HISTORY 311 - From Slavery to Freedom: African-American Life in the 19th Century
Section: 001
Term: FA 2006
Subject: History (HISTORY)
Department: LSA History
May not be repeated for credit.
Primary Instructor:

During the 19th century African American life underwent a sea of change. The founding of independent black political, religious and cultural institutions, the transition from slavery to freedom, the emergence of women into public life, and the political enfranchisement then disenfranchisement of black men were among the transformations that would mean that African-American life in 1900, at the century's end, was remarkably different from that of 1800. This course will explore the nature of these changes in four units: the creation of community in the antebellum North, the culture of enslaved people, the black Civil War experience, and the century's final years with the rise of Jim Crow and the advent of the women's era. In addition to reading the work of historians, students will be asked to use maps, films, museum exhibits and nineteenth century newspapers to understand some of the forces that shaped the lives of black Americans. Students will be evaluated based upon contribution to class discussion and the completion of research and writing projects.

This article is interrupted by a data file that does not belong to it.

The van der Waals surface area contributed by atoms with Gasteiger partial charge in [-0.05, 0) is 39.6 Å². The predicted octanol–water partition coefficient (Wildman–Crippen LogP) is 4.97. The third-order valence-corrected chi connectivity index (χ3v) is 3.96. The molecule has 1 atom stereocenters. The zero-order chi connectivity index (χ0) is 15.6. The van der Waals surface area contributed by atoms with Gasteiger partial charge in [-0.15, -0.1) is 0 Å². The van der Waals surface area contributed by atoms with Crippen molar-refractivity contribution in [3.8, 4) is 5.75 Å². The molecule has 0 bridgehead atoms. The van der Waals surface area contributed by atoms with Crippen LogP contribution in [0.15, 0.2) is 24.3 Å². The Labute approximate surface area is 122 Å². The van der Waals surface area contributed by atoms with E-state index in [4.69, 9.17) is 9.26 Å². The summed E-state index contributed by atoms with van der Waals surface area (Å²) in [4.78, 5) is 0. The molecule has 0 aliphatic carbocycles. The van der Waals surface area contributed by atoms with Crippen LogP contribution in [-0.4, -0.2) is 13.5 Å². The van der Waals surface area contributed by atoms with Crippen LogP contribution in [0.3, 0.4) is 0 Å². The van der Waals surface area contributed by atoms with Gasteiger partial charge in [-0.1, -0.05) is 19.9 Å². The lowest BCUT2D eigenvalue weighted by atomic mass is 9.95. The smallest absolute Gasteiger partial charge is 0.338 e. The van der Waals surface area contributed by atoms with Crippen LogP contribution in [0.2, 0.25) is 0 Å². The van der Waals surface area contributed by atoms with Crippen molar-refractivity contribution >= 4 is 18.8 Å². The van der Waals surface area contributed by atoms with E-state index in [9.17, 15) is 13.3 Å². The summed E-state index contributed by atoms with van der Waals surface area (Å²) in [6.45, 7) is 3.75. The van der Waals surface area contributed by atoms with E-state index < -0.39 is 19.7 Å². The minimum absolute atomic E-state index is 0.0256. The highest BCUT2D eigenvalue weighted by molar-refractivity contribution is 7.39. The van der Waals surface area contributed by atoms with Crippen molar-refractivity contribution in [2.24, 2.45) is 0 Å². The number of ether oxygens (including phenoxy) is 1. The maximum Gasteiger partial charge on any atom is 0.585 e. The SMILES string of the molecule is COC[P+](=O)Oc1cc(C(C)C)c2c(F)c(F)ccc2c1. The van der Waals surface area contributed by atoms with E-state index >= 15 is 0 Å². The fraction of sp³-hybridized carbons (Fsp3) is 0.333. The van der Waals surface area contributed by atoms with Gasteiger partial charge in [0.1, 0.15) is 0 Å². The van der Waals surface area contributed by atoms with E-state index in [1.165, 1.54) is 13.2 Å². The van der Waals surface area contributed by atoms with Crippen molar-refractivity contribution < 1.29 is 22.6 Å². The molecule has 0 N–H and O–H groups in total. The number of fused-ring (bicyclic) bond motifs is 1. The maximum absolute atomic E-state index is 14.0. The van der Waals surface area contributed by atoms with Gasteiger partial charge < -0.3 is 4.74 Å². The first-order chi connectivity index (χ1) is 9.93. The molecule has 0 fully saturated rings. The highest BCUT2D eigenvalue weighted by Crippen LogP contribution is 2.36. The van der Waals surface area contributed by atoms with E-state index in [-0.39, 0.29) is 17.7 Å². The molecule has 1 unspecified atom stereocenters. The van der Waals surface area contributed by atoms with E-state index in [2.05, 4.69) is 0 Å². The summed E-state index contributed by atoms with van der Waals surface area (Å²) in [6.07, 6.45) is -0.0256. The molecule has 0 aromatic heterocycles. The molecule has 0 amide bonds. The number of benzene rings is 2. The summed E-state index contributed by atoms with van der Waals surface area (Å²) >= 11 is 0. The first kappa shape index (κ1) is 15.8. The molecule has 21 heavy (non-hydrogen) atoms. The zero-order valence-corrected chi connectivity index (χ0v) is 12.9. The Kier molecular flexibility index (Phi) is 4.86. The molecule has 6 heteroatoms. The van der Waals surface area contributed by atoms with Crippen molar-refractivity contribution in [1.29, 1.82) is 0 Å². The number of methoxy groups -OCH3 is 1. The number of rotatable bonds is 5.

Intended audience:Undergraduates in general, especially those considering history concentration

Course Requirements:Attendance and participation; annotated map of pre-Civil War Detroit; proposal for a museum exhibit; 5-7 page critique of film; final 5-7 page paper reporting on gender and race; mid-term and final exam.

Class Format:3 hours of lecture per week

HISTORY 311 - From Slavery to Freedom: African-American Life in the 19th Century
Schedule Listing
001 (LEC)
MW 10:00AM - 11:30AM
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